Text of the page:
Four years later, the positive outcome is that is has become more challenging for the animal advocates to identify and film “egregious” humane handling violations on farms or at the meat plant; however, unfortunately, there are still a few “bad” players who may still provide an opportunity.
The industry is starting to recognize the benefit of opening the doors and showing how things can be done right. Cargill’s appearance on the Oprah show and AMI’s Temple Grandin video of a typical meat plant are both examples of where explaining the process can dispel the mystery and answer consumer questions. The Super Bowl advertisement narrated by Paul Harvey showed realistic images and a heart-warming depiction of the North American Farmer. This narrative can make us all proud to be part of Agriculture.
Q. One of the loudest arguments put forth by these groups is that pigs and chickens must be allowed to roam, feel the sun on their backs and go through the ‘natural’ actions common to their species. Is there substance to that claim and are there advantages to allowing those animals to ‘free range?’
A. When we observe a milk-related commercial on television, we are not shown a dairy cow in a free stall or dirt lot, we instead see a “happy” dairy cow in a green pasture. We, as an industry, communicate an expectation with this picture. It can be disturbing to observe an emaciated, severely lame dairy cow exiting a gooseneck truck and stumbling off the unload ramp. As well, chickens undergoing heart failure during catching (flip over disease) and pigs suffering a heart attack during movement at the meat plant are also disheartening images.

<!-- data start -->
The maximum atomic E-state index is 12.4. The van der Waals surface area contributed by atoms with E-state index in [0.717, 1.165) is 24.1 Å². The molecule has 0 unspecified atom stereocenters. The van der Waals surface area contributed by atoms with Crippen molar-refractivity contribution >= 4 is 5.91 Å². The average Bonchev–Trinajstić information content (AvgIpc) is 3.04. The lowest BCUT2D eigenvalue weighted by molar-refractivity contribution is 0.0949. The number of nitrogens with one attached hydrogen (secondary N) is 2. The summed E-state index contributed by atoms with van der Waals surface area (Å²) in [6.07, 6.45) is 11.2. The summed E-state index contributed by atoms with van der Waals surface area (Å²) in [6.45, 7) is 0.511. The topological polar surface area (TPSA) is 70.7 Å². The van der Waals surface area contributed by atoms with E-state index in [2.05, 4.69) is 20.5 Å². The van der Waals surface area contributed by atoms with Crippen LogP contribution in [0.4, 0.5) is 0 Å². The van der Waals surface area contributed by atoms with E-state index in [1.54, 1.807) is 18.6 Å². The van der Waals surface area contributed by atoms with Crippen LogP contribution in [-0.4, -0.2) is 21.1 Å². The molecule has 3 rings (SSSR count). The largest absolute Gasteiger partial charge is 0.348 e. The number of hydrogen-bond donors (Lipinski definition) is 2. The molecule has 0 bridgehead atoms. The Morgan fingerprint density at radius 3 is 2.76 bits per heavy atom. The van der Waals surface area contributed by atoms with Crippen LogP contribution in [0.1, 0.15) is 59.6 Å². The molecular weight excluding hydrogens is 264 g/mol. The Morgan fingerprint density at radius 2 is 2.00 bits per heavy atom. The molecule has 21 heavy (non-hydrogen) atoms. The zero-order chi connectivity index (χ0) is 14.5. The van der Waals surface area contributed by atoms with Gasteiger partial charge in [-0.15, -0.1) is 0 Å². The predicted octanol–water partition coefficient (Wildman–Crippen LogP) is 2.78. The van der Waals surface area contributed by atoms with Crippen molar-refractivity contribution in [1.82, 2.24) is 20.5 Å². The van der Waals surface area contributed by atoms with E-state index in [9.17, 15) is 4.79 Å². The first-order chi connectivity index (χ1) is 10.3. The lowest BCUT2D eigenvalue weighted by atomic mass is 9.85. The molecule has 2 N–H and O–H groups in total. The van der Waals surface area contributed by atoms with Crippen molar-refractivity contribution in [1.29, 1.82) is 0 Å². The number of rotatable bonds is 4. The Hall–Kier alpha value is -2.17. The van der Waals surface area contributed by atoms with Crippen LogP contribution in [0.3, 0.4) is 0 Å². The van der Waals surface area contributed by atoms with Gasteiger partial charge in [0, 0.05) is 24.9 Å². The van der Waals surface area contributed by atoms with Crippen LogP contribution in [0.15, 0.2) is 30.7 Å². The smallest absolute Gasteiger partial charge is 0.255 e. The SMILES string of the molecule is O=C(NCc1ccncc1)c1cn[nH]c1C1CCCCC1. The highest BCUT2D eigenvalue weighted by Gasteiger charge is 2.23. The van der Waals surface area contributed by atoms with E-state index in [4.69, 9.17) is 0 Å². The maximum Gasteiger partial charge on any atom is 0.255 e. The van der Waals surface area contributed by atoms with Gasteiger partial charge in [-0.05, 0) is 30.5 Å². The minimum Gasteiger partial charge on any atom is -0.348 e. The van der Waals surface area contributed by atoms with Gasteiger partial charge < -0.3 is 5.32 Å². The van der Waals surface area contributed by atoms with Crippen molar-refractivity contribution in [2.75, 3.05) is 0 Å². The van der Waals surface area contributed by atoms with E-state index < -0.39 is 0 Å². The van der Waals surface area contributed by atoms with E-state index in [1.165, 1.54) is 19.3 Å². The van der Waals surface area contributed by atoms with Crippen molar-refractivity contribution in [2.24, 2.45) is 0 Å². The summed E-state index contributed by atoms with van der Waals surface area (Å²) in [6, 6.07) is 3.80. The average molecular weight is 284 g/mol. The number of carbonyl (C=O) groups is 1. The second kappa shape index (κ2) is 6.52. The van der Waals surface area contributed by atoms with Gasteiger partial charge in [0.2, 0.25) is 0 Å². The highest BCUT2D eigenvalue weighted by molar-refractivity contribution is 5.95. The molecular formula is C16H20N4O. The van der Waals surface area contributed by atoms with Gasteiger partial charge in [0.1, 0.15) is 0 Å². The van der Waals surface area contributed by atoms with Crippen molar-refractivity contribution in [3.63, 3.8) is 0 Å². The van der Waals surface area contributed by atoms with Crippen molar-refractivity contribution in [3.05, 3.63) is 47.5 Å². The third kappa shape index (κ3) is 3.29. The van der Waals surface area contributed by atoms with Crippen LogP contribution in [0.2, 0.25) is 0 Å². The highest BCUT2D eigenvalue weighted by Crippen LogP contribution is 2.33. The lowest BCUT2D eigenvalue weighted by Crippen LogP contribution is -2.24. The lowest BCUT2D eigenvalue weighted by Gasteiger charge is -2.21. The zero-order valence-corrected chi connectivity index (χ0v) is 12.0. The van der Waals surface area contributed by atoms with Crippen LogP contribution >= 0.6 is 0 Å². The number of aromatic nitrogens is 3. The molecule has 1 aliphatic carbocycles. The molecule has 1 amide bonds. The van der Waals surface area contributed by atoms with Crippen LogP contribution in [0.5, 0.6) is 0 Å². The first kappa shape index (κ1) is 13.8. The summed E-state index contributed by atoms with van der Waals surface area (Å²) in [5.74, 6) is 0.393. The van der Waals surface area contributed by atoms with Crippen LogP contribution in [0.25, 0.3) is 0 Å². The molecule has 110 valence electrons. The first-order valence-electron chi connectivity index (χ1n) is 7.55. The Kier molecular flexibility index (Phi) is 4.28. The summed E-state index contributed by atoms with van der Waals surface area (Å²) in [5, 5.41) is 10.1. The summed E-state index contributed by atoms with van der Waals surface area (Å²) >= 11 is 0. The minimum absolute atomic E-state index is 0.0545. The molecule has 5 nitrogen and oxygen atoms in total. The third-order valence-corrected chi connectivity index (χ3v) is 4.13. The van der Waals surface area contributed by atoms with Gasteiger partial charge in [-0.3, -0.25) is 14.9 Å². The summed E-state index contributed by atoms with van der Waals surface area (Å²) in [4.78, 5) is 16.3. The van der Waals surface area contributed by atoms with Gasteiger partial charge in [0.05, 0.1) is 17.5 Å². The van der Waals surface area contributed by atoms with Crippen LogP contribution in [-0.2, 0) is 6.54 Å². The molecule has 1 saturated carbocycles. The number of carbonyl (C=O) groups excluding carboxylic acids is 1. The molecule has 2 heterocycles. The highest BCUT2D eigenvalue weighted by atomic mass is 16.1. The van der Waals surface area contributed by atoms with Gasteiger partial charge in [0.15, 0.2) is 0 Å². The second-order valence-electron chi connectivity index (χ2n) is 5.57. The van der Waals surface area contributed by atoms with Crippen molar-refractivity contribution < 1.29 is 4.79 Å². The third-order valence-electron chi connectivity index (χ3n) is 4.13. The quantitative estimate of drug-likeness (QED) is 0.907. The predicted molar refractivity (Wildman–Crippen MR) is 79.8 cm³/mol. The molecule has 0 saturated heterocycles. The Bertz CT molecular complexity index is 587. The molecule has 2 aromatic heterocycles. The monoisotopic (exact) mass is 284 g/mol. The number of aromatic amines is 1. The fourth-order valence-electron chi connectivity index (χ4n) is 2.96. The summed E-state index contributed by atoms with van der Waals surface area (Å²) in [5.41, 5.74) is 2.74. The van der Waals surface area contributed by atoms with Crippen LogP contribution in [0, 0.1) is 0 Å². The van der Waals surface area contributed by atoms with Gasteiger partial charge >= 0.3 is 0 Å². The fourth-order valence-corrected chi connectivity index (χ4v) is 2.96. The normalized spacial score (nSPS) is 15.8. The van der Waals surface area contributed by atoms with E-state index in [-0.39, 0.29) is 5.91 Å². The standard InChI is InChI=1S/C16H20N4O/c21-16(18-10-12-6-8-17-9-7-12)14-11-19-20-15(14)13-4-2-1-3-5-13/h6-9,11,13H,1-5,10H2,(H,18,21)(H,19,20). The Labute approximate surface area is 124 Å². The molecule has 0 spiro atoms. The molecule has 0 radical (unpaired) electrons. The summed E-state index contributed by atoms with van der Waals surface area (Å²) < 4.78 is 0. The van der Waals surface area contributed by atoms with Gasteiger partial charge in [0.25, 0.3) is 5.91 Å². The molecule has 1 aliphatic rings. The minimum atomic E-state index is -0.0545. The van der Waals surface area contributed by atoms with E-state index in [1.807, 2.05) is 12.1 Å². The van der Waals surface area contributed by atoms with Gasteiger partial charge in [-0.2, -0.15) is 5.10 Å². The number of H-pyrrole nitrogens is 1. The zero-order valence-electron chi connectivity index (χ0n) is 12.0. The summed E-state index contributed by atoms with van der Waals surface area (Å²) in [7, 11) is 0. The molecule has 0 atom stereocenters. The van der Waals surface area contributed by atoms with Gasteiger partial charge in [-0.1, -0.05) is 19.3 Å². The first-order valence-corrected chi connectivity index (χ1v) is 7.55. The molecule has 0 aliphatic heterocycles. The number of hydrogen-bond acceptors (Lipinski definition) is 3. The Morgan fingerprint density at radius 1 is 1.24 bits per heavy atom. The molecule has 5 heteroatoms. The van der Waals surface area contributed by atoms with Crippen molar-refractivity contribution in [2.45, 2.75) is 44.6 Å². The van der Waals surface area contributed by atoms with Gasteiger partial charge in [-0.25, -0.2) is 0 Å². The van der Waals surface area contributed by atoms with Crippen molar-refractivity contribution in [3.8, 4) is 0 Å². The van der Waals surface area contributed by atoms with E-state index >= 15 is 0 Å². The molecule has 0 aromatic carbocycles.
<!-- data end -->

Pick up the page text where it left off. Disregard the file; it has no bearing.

Why is it that some operations have little or no incidence of these conditions and other operations have over 0.5% mortality during that last day? Economically, it makes sense to manage timely culling of animals, along with animal breeding, growth and nutrition, all directly related to welfare, to minimize the mortality associated with such stresses. What is the point of raising an animal that will be condemned or die before completing the journey?
There are plenty of well managed commercial operations. But, unfortunately there are a few operations that need to provide more attention to the animal condition, including breeding, housing, ventilation and feed, to minimize animal lameness, injuries, illnesses, respiratory concerns and stress.
The concept of free range is problematic to quantify, as no clear definition exists. Many consumers and welfare experts believe that an animal will be more comfortable if it is allowed to exhibit normal behaviors such as grazing, rooting or dust bathing. The commercially bred cattle, pigs and chickens of today are not necessarily bred for a “free range” life. It is possible; however, to provide shelter and space for larger numbers of animals, allowing natural behaviors, without having to “free” every animal. That is why programs such as GAP and Certified Humane Raised and Handled exist.